It might be more achievable to simply reacquaint yourself with...yourself. After a breakup, you may experience something called "reduced self-concept clarity" — or, more simply put, you just don't know who you are anymore.
Try to remember who you were before the relationship. What music did you like (that your partner hated)? What were some of the things that you always wanted to do but couldn't because the "relationship committee" vetoed them?
Try to be mindful of your own wishes and desires and do what you damn well please. This will not only gradually help you to enjoy your freedom, but it will also remind you of who you are and help you to cultivate self-kindness at a time when you need it most.
That said, focusing on your own pleasure and doing nice things for yourself when all you're ridden with is guilt or sadness may be particularly difficult. You may find it helpful to remember that the pain of a breakup, with all of its self-recrimination, is a universal experience.
Literally everybody goes through it at some point — Beyoncé, Barack Obama, and that annoyingly cool friend of yours who never seems to be affected by anything.
According to some psychologists, this mere "acknowledgment that people are not perfect and that personal experiences are part of the larger human experience" is one of the key elements of self-love. So there: you've just been tricked into loving yourself a little bit more.
Let the pain transform you
As Carol Dweck, a professor of psychology at Stanford University in California, puts it, "Few things in life are more traumatic than being rejected by someone who knows you well and then, with this insight, decides that she or he no longer cares for you or wants to be with you."
But the good news is such a painful experience can help you grow — and simply being aware of this can help.
A study led by Dweck and her colleagues found that people with a growth-oriented mindset (or people who believe that they are the architects of their personality and can continuously change and grow) cope better with romantic rejection than those with a fixed mindset (or those who think their personality is static and cannot be changed).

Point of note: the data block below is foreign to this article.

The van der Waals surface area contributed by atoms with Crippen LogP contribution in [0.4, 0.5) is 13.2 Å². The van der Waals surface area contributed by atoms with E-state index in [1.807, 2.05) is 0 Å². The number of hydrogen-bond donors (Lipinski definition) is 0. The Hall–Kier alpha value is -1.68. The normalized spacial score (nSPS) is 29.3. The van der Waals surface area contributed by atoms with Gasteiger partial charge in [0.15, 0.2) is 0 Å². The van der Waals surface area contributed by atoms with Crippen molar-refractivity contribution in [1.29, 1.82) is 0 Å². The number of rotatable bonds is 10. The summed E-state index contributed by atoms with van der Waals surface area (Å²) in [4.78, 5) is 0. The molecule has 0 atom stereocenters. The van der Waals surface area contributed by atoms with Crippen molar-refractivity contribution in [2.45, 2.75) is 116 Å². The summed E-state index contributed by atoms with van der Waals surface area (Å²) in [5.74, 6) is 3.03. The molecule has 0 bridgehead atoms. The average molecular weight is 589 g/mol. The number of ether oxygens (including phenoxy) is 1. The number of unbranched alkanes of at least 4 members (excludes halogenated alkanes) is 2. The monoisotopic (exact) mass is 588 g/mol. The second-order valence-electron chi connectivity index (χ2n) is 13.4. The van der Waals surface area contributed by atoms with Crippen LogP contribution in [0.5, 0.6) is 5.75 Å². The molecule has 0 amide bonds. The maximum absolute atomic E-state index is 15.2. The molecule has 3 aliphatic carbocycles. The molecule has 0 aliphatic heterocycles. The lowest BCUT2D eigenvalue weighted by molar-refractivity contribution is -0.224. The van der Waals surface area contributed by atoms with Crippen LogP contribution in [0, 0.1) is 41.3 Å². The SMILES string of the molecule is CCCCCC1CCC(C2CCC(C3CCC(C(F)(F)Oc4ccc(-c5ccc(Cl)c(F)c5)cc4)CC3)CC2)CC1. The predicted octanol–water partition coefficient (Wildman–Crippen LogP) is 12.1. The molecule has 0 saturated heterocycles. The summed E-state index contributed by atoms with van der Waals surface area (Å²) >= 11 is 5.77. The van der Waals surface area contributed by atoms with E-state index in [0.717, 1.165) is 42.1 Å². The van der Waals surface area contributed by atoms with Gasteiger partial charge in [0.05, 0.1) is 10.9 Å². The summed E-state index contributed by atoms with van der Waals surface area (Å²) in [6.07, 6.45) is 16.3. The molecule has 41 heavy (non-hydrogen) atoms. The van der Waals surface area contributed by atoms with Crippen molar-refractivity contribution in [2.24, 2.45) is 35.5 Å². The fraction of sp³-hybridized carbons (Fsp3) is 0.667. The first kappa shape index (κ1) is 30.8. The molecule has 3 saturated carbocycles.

"To them," says Dweck, referring to those with a fixed mindset, "a rejection reveals that [the self] is fixed at a deficient level. On the other hand, people who believe in their ability to grow and develop, while of course hurt by rejections, can more readily bounce back and envision a brighter future."
So, the takeaway? Let the emotional pain transform you. After all, there seems to be such a thing as "post-traumatic growth," and the pain that you're going through right now may be a sign that you're tapping into a wonderful inner resource.
Plus, if you're prone to rumination and anxiety — like me — here is some more good news for you: according to some
Take all the time you need
Finally, this is something that I cannot stress enough. Forget about conventional wisdom that says that it takes half the total time you spent with that person to get over them and forget about all the scientific studies telling you how long it takes the "average person" to get over a breakup.
First of all, you're not an "average person," and secondly, getting over your lost love is similar to getting over an addiction: you need to take it a day at a time.
So, if you've never had much empathy for people with substance abuse issues, you will now. While, as with most addictions, there won't be a magical moment when you can say "I'm cured," your days will get better — one at a time.
Take them as they come and don't be mad with yourself if it seems to take forever. Once you do come out of this dark tunnel, what you will find on the other end is a more empowered, more complex, and more human version of you.